On a recent episode of How I Met Your Mother, one of the characters feels lost and unsure what to do with her life. She got some powerful advice from a stranger: “What’s the one thing you want to do with your life? Now let everything you do be in service of that.”
This is a question I’ve been wrestling with a lot lately. What’s your one contribution, the one thing you really want to point to and say, “I did that. That’s why I was here.” Don’t make any considerations other than what you want. This isn’t about what you can do, but what you want to do. Got your answer?
Mine is to create content in many forms that inspires people to live exactly the lives they want to live. I want to be known as someone who did that for every person who crosses my path in some way.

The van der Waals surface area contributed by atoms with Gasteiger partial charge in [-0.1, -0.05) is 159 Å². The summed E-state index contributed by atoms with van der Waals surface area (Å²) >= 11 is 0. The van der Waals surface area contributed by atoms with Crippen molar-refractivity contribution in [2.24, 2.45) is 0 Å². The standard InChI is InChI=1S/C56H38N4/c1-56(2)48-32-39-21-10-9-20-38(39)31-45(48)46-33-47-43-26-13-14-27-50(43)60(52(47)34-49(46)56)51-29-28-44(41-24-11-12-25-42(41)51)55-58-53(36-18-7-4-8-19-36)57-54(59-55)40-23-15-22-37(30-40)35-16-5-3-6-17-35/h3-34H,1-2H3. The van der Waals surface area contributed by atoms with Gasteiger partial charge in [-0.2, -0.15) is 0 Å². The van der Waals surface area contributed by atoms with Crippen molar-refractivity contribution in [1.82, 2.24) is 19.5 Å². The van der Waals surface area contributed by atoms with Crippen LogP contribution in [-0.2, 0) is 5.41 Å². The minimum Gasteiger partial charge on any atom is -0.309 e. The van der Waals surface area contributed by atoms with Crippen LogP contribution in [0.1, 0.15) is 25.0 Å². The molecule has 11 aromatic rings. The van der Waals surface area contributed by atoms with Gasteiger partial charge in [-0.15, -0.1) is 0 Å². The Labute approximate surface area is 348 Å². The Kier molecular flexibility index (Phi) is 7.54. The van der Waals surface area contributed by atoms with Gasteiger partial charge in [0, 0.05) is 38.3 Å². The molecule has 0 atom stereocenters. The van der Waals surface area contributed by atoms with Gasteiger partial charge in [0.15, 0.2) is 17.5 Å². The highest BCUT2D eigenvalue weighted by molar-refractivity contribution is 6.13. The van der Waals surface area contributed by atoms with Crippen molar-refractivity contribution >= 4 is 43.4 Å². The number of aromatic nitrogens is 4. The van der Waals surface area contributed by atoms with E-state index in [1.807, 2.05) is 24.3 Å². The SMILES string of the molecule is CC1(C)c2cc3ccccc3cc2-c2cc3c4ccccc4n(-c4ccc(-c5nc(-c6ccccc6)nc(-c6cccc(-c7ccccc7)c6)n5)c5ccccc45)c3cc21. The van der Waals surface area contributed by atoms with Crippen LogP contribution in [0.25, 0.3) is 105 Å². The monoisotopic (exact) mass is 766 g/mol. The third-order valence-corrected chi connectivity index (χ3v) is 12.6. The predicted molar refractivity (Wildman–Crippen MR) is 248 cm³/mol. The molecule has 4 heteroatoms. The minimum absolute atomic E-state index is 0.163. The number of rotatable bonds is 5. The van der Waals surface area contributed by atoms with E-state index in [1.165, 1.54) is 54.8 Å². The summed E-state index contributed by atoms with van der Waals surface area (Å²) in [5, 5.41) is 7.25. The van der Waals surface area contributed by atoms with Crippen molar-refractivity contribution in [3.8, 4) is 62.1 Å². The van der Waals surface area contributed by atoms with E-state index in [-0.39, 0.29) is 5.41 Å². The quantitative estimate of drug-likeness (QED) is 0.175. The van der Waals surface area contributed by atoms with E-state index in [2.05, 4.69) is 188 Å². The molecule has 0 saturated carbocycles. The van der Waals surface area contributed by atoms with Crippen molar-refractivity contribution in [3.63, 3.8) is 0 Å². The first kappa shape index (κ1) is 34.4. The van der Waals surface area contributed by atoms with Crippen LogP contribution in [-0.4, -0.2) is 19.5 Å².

We stumble. When that happens, we take a pause. We look down the road ahead and wonder if we should continue or stay where we are. Stumbling shows us what matters most to us. Do we care enough to get up, with scrapes and bumps and bruises, and try again? Or does it show us that the effort is not worth our energy? Either decision should be celebrated. We have only so much time. We have only so much space in our lives. How we use it is the most important choice we ever make.
We are so much more talented than we let ourselves believe. Somewhere along the way we were told to not think too much of ourselves or the value we bring to the people, places, and causes that consume our time. We were told to feel lucky for every opportunity that comes our way rather than recognizing that we make our own opportunities. Someone convinced us to keep our heads down and follow the path as determined by others.